Drawbacks of a Comprehensive Vaccination Strategy
Despite its merits, a comprehensive vaccination strategy is not a surefire way to economic recovery. Large-scale vaccine investment has its downsides, especially for countries where expenditure on vaccines even at cost price would form a significant proportion of their budget. Poorer countries like Myanmar, Laos and Cambodia are already facing financial trouble with reduced economic activity and dampened tax revenue. Attempting a comprehensive vaccination strategy will likely aggravate their financial situation.
In the process of purchasing vaccines, indigent countries will have to take on large domestic and international debt. The currency outflows for purchasing the vaccines, combined with debt inflows will worsen their current and capital account deficits. Countries which rely on primary sector exports like Myanmar and Indonesia are likely to be affected the most by this deterioration in the balance of payments since prices of primary goods are very susceptible to external shocks. Producers in the primary sector such as subsistence farmers and miners will suffer a loss in incomes, worsening income inequality within the developing countries. Additionally, money spent on procuring vaccines in the long term can be spent on more productive short-term mitigation measures. For instance, stimulus packages containing transfer payments supporting low-income workers, the unemployed or retired and at-risk crowds may have more immediate benefits compared to vaccination. Loans and grants for small-medium enterprises can also be considered measures that support communities more directly and effectively.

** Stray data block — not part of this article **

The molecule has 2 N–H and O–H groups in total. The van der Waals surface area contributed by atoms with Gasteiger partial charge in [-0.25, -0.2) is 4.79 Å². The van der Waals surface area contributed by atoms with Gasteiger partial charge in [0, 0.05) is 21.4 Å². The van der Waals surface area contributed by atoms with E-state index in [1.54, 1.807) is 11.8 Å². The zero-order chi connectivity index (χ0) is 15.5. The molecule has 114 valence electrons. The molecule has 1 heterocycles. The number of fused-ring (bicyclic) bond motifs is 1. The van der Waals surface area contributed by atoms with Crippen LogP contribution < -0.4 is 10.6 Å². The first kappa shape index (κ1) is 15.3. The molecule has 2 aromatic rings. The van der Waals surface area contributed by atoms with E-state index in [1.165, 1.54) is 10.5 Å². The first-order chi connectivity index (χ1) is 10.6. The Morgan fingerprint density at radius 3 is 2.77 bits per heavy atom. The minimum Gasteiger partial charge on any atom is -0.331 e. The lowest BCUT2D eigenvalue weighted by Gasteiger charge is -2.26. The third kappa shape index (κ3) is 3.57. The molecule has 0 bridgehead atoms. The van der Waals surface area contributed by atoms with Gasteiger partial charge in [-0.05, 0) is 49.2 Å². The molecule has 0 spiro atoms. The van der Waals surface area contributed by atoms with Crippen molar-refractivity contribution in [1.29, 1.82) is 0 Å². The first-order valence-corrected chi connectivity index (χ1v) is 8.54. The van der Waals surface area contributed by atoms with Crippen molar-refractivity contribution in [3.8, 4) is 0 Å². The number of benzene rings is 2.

Financial considerations suggest that the majority of developing ASEAN countries will have to rely on COVAX, a vaccine-sharing scheme co-led by the WHO (‘How Fast Can Vaccination against Covid-19 Make a Difference?’, 2021). COVAX only covers 20% of the country’s population, however, and hence is unlikely to be the end solution (Covax: How Will Covid Vaccines Be Shared with Poorer Countries? - BBC News, 2021). Another aggravating factor is vaccine nationalism with wealthier countries having purchased a large percentage of global vaccines, often several times their population requirement (Julia Belluz, 2021). They are unlikely to share until they feel that they have enough for themselves. Moreover, even European countries are suffering from supply issues for the AstraZeneca vaccine (Horowitz, 2021). The situation is likely to be worse for ASEAN countries due to their reduced purchasing power. Due to these reasons, the Economist Intelligence Unit (2021) predicts that most low-to-middle income countries are unlikely to have sufficient vaccine rollout until the end of 2022 or 2023, if ever.